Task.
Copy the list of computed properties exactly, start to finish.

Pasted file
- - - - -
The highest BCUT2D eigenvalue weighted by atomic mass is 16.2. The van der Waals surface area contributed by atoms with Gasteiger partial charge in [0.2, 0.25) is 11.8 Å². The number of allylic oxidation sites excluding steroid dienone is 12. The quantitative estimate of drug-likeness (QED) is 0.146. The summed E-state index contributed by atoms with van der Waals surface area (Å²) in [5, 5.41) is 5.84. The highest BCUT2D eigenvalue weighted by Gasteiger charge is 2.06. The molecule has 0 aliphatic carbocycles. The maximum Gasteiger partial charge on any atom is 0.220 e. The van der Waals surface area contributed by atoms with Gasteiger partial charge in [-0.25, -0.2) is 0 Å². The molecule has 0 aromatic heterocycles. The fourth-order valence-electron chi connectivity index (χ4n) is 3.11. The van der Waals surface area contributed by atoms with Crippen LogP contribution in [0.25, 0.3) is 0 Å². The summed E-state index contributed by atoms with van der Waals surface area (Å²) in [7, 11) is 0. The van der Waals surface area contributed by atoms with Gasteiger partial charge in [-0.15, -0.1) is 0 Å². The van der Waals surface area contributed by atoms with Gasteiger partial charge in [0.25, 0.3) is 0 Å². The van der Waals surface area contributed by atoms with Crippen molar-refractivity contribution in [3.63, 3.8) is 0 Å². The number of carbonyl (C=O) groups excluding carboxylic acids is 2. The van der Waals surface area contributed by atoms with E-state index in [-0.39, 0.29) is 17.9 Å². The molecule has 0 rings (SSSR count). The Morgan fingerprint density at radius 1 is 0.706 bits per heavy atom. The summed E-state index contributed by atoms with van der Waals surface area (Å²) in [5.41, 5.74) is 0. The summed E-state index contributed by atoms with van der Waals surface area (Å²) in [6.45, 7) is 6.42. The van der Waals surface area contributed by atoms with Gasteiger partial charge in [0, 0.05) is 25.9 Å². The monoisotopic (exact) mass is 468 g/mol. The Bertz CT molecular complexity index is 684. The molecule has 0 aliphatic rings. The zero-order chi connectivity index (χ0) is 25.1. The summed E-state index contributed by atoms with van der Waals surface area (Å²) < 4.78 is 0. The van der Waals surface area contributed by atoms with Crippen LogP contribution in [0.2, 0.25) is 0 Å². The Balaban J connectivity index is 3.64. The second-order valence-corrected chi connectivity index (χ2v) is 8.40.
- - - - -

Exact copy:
The highest BCUT2D eigenvalue weighted by atomic mass is 16.2. The van der Waals surface area contributed by atoms with Gasteiger partial charge in [0.2, 0.25) is 11.8 Å². The number of allylic oxidation sites excluding steroid dienone is 12. The quantitative estimate of drug-likeness (QED) is 0.146. The summed E-state index contributed by atoms with van der Waals surface area (Å²) in [5, 5.41) is 5.84. The highest BCUT2D eigenvalue weighted by Gasteiger charge is 2.06. The molecule has 0 aliphatic carbocycles. The maximum Gasteiger partial charge on any atom is 0.220 e. The van der Waals surface area contributed by atoms with Gasteiger partial charge in [-0.25, -0.2) is 0 Å². The molecule has 0 aromatic heterocycles. The fourth-order valence-electron chi connectivity index (χ4n) is 3.11. The van der Waals surface area contributed by atoms with Crippen LogP contribution in [0.25, 0.3) is 0 Å². The summed E-state index contributed by atoms with van der Waals surface area (Å²) in [7, 11) is 0. The van der Waals surface area contributed by atoms with Gasteiger partial charge in [-0.15, -0.1) is 0 Å². The van der Waals surface area contributed by atoms with Gasteiger partial charge in [0.25, 0.3) is 0 Å². The van der Waals surface area contributed by atoms with Crippen molar-refractivity contribution in [3.63, 3.8) is 0 Å². The number of carbonyl (C=O) groups excluding carboxylic acids is 2. The van der Waals surface area contributed by atoms with E-state index in [-0.39, 0.29) is 17.9 Å². The molecule has 0 rings (SSSR count). The Morgan fingerprint density at radius 1 is 0.706 bits per heavy atom. The summed E-state index contributed by atoms with van der Waals surface area (Å²) in [5.41, 5.74) is 0. The summed E-state index contributed by atoms with van der Waals surface area (Å²) in [6.45, 7) is 6.42. The van der Waals surface area contributed by atoms with Gasteiger partial charge in [0, 0.05) is 25.9 Å². The monoisotopic (exact) mass is 468 g/mol. The Bertz CT molecular complexity index is 684. The molecule has 0 aliphatic rings. The zero-order chi connectivity index (χ0) is 25.1. The summed E-state index contributed by atoms with van der Waals surface area (Å²) < 4.78 is 0. The van der Waals surface area contributed by atoms with Crippen LogP contribution in [0.2, 0.25) is 0 Å². The Balaban J connectivity index is 3.64. The second-order valence-corrected chi connectivity index (χ2v) is 8.40.